The Outdooring, Dedication and Naming of an African Child – A Ceremony of the GaDangme People of SouthEastern Ghana – Ganyobi Kpojiemͻ Vol 1 Book Review by Gyau Kumi Adu



By Gyau Kumi Adu (

Reflections on the Book

The primal purpose of this book is to explain three interwoven cultural practices of the Gadangmes: The outdooring, dedication, and naming ceremony of Gas. Although there are writings on Ga naming ceremonies, there is no book on the Ga culture that extensively deals specifically with the depth of Ga names this way the book does. The author’s exegesis and mastery of Ga names is incredible.[1] In fact, after reading the book I realized that if you take away a person’s indigenous name, you take away a person’s distinct cultural identity and heritage. Our names partly define us. Can Ghana be said to be Ghana after all the local names have been erased? Am I still a Ghanaian when I have a totally Western name? Can my lineage be traced if I adopt a completely Western name? Can I be an indigenous Ga and still be a Christian? These were some of the lingering thoughts on my mind after I finished reading this classic book.

The outdooring ceremony is principally one in which “a baby is brought outside for the first time (usually occurring eight days after birth).”[2] In the words of the writer, the “beautiful ceremony [is] to symbolically introduce a new-born baby to God… as well as to the mysteries of the seen and the unseen world…”[3] E.A Ammah, looking at its Ga equivalent word, kpojiemͻ, notes the following: Itis made up of three words. “Kpo” is “yard”, “dzie” is from ‘dze’ “come out” or “appear”, and “mͻ” is person[Therefore it] means to “take or bring the child out into a yard.”[4]   It is at this outdooring ceremony that the baby is dedicated and given a name (family identity). Hence, a child is not recognized as part of the family without the ceremony.

Continue reading “The Outdooring, Dedication and Naming of an African Child – A Ceremony of the GaDangme People of SouthEastern Ghana – Ganyobi Kpojiemͻ Vol 1 Book Review by Gyau Kumi Adu”


E. A. Ammah. Materialism in Ga Society. (Accra: Ga Cultural Books, 1965).[1]

E. A. Ammah. Materialism in Ga Society. (Accra: Ga Cultural Books, 1965).[1]



This paper presents a comparative analysis of materialism and idealism in Ga society.  The inspiration for this paper was derived from two sources: the first two chapters of Fundamentals of Marxism-Leninism Manual and Osagyefo’s[2] address at the opening of the fifth session of Parliament in 1965.  After reading these works, I realized that many of the ideas which they expressed are inherent in the Ga Outdooring Ceremony.  I, therefore, decided to write this paper to indicate certain aspects of Ga philosophy, in the hope that philosophers whether materialists or idealists would further appreciate Ga philosophical thought.

I should like to thank Marion Kilson, who currently is studying Ga custom and culture, for her editorial and secretarial assistance and John Kedjanyi for his cover design.

E. A. Ammah


June 1965

Essay: Materialism in Ga Society

 Ga Infant Outdooring Prayer

Strike, strike, strike, may there be peace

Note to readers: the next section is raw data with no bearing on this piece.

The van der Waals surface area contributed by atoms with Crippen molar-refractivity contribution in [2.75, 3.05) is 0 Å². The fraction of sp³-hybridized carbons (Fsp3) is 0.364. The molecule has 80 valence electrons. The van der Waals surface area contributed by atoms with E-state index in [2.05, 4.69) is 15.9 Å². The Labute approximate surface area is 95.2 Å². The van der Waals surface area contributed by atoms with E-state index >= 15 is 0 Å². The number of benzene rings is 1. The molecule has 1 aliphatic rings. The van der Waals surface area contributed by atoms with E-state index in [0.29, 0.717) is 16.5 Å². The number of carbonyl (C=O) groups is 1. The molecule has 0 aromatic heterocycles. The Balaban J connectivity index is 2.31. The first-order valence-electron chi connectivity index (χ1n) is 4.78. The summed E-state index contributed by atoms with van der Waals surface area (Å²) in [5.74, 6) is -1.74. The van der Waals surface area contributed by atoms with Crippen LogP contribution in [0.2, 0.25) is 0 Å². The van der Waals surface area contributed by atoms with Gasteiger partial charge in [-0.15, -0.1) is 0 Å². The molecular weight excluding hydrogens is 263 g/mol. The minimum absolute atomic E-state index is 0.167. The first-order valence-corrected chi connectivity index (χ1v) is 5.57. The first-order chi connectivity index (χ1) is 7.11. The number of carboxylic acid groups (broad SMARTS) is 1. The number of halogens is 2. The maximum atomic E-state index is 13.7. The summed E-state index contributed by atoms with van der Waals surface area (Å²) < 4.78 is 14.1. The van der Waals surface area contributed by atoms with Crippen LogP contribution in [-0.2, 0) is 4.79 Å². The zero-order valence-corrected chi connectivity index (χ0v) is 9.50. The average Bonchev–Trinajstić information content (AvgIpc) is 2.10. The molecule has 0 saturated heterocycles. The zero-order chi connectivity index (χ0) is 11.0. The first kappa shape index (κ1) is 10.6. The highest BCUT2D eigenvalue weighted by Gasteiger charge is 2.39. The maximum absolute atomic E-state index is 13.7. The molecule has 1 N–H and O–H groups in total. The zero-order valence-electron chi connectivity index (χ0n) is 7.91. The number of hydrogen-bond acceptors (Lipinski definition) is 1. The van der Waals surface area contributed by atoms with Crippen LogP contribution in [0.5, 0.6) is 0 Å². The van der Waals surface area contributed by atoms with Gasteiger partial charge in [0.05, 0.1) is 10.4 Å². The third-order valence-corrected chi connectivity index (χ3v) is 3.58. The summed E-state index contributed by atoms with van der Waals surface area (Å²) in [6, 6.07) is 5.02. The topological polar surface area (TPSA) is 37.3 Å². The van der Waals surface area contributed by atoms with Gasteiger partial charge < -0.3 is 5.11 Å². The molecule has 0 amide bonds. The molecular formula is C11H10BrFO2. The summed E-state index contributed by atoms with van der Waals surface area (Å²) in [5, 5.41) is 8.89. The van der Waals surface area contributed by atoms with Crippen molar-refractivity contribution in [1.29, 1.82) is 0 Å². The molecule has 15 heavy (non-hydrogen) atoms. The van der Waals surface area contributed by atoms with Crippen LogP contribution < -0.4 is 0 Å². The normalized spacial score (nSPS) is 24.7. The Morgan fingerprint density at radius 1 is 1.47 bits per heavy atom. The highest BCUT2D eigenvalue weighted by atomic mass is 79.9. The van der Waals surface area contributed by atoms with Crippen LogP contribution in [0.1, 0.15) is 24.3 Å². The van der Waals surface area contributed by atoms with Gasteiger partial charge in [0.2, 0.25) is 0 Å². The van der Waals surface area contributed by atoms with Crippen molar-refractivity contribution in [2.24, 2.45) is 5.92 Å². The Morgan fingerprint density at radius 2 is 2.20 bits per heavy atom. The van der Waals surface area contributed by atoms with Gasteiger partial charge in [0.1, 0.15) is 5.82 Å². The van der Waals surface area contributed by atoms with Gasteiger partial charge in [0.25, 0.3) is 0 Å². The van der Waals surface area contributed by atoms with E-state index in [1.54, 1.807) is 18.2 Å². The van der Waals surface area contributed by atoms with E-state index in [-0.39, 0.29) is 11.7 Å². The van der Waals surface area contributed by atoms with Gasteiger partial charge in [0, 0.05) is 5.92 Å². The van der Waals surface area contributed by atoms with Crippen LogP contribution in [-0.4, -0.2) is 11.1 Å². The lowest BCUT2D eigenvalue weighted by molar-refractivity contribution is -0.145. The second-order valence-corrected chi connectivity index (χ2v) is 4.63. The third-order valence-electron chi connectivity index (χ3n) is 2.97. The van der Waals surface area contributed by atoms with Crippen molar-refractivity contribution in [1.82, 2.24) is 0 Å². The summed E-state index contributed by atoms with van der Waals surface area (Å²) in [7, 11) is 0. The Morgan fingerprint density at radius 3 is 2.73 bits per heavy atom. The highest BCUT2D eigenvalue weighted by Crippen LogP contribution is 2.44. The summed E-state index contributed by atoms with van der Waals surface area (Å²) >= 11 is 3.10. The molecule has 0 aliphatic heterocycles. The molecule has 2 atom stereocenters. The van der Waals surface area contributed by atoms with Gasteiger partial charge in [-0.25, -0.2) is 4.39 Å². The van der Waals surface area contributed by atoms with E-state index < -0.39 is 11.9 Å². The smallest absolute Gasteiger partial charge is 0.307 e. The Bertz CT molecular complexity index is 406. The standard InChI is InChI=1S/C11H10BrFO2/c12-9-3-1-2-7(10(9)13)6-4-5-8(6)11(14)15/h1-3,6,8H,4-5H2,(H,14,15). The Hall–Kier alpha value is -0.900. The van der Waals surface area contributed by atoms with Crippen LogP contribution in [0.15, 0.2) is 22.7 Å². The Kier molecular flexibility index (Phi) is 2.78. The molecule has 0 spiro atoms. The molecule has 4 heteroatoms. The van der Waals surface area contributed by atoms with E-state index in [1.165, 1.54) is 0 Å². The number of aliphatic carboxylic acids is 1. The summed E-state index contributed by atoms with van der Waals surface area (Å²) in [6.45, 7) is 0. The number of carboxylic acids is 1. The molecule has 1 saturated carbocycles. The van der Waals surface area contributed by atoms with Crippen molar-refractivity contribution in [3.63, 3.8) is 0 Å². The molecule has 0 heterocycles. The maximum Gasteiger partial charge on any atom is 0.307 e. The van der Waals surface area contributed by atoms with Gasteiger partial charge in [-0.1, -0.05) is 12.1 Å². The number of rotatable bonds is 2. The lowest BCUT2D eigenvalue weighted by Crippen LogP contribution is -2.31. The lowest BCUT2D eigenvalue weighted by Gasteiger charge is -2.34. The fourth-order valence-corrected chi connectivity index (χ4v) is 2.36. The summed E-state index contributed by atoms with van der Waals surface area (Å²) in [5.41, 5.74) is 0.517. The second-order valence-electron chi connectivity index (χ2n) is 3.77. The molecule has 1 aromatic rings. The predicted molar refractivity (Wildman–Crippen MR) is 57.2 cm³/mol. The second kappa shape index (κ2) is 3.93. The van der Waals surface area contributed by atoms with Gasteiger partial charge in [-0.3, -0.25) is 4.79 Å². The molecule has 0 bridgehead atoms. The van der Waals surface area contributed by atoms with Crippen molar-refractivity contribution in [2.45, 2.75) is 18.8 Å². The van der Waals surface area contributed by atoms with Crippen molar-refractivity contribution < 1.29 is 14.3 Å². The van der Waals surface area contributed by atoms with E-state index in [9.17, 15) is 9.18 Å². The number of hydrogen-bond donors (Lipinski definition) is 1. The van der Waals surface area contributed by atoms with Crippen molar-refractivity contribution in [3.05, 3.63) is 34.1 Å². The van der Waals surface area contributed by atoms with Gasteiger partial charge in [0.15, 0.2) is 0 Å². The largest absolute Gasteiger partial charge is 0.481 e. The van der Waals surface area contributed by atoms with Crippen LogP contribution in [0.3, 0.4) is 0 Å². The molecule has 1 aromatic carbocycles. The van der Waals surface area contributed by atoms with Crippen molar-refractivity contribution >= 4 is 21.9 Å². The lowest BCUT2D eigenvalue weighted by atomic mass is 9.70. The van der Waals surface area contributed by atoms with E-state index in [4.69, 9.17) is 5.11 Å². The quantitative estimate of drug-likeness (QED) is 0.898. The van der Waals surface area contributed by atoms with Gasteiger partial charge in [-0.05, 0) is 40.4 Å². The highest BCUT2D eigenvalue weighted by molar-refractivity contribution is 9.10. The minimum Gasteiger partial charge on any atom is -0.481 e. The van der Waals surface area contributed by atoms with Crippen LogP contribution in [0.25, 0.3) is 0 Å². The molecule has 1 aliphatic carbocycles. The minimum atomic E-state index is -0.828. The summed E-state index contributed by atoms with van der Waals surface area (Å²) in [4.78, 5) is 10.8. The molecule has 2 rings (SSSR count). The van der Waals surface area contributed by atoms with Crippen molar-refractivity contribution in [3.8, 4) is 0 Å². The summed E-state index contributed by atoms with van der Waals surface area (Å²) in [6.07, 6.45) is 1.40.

Strike, strike, may there be peace
Strike, may there be peace
May our seats be thick
May our brooms be thick
May our circle be intact
May we find water when we sink a well
May the water when drunk give our shoulders ease
To the father of the new-comer, long life
To its mother, long life
Its back is dark
May its front be clear
May it respect the world
Mays its kinsmen be enabled to provide its needs
May it work for us to enjoy
May its back be fruitful
May some survive that others may come
It came with black hair
May it return hoary
Strike, strike, strike, may there be peace

From the dawn of independence, Ghana committed herself to socialism as initiated by Marx and Engels and endorsed by Lenin—which view the world as it actually is.  In fact, dialectical and historical materialism is not foreign to our traditional way of life, as will be demonstrated in this paper.

Everything which Marxist philosophical materialism and materialistic dialectics imply are expressed in the infant Outdooring Ceremony (Bi kpodziemo) in Ga society.  The social implications are vividly expressed in the central prayer (dzoomo) of the rite which “touches every aspect of the life of the infant starting as a pilgrim here on earth—its health and happiness, its relationship with others, its responsibilities and the success with which it is hoped he would meet the many obstacles awaiting him in life.  While the prayer is in part a supplication for strength and blessing it is also a reflection on the vicissitudes of this life, the individual must pull along with the group.”[3]

The book, Fundamentals of Marxism-Leninism Manual, notes the difference between Marxist materialism and materialistic dialectics.  The former “emphasizes the relation of matter to mind, the concept of matter, the doctrine of the material unity of the world, analysis of the modes of existence of matter, etc., whereas materialist dialectics puts in the forefront the theory of universal connections of the laws of motion and development of the objective world and their relation in man’s consciousness.”[4]

Coming closer to home in his ceremonial opening of the fifth session of Parliament in 1965, Dr. Kwame Nkrumah said among other things:

Continue reading “E. A. Ammah. Materialism in Ga Society. (Accra: Ga Cultural Books, 1965).[1]”